# For Digital Analytics, MDEs > Power

One of the most important concepts in designing and running experiments is *statistical power* – defined as the probability a test will yield a rejection of the null hypothesis at a desired confidence level. In more colloquial language, statistical power is “how likely am I to get a statistically significant finding for an effect, provided that an effect is real”. That colloquial language is not particularly colloquial, which is a shame because power is an incredibly useful tool for an experimenter to wield. It lets you figure out *ahead of time* which tests are worth doing and which tests are not, as well as calculate the minimum sample sizes required in order to run a test. The problem is that it’s incredibly difficult to explain the concept to people without a solid statistics background, and a good analytics practitioner is an interpreter and a salesperson as much as an analyst.

I’ve realized that a much *better* way to frame the importance of sample size is the minimum detectable effect, or MDE. The minimum detectable effect is, colloquially “given a sample of size n, how powerful would an effect have to be in order to detect it reliably?”. There are a few virtues that make this particularly useful in the context of a Web business:

**It doesn’t rely on assumptions about effect size:**Statistical power takes effect size as an input, but the problem here is that we don’t know the effect of an experiment until we try. Instead of working from there, we work from what we already have – natural rate of variation in what we’re measuring and the sample size. Which is another strength, that:**Sample size is an input, so you can work with what you have:**In many business contexts, the sample is fixed rather than something we can influence – for example, the number of people visiting our homepage is out of our control. We can’t just increase the sample size of people on our email list, either. It lets you take the sample as it is, and ask “Given our existing constraints, how powerful would an effect have to be?”, which gets to the biggest strength:**It is expressed in terms a practitioner can understand.**We can take whatever sample we have, plug in the variance, and get out a result that’s comprehensible. “Well, we’ll probably only see an effect if the new creative bumps open rates by 20%” is a sentence that a marketer or product manager can understand, and in turn decide on their own whether that’s plausible.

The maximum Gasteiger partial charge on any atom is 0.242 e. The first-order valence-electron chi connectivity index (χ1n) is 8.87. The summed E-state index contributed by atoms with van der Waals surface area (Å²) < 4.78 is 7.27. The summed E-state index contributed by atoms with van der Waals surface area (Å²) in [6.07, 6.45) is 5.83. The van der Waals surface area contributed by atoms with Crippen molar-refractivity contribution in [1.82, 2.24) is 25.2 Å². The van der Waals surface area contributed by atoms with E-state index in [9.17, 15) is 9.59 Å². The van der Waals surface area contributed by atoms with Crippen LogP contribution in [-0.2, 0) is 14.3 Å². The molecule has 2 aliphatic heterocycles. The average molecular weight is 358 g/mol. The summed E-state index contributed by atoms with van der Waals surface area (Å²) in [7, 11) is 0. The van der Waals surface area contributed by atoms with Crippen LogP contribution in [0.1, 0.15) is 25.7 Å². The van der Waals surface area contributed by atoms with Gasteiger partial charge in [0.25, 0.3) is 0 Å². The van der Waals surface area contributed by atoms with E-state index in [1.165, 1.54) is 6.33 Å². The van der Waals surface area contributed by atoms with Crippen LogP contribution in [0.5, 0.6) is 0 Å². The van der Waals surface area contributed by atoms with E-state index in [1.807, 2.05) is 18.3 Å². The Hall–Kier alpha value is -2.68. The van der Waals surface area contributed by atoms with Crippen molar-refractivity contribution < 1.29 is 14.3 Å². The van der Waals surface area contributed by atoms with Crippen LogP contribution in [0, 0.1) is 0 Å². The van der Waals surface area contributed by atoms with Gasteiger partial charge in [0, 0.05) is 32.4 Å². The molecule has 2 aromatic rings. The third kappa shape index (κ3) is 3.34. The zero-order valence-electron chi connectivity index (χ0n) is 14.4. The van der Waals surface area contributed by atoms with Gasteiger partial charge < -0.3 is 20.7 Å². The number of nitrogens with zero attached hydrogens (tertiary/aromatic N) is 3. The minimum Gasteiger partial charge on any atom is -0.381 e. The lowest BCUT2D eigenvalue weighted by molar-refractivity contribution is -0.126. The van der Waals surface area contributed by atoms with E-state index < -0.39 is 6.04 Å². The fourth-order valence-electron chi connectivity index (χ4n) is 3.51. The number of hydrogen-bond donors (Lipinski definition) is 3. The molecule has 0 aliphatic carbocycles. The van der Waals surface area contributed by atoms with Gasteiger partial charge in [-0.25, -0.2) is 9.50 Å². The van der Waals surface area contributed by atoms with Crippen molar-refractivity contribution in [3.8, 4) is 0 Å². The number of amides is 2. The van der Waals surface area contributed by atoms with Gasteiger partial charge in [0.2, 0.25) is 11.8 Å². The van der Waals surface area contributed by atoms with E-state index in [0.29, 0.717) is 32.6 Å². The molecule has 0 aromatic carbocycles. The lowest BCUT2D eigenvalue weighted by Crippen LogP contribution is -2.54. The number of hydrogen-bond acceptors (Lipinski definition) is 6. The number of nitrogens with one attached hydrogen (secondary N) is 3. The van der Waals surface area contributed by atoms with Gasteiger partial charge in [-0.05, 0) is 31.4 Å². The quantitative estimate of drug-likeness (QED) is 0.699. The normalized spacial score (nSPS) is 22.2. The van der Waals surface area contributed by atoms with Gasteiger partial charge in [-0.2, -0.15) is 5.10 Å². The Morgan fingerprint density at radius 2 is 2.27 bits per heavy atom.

Analytics is ultimately a service for the rest of the organization, and designing good experiments is one of the most important things we can do. Making that message heard is a crucial part of the task, and I think MDEs should occupy a bigger part of the communication toolbox.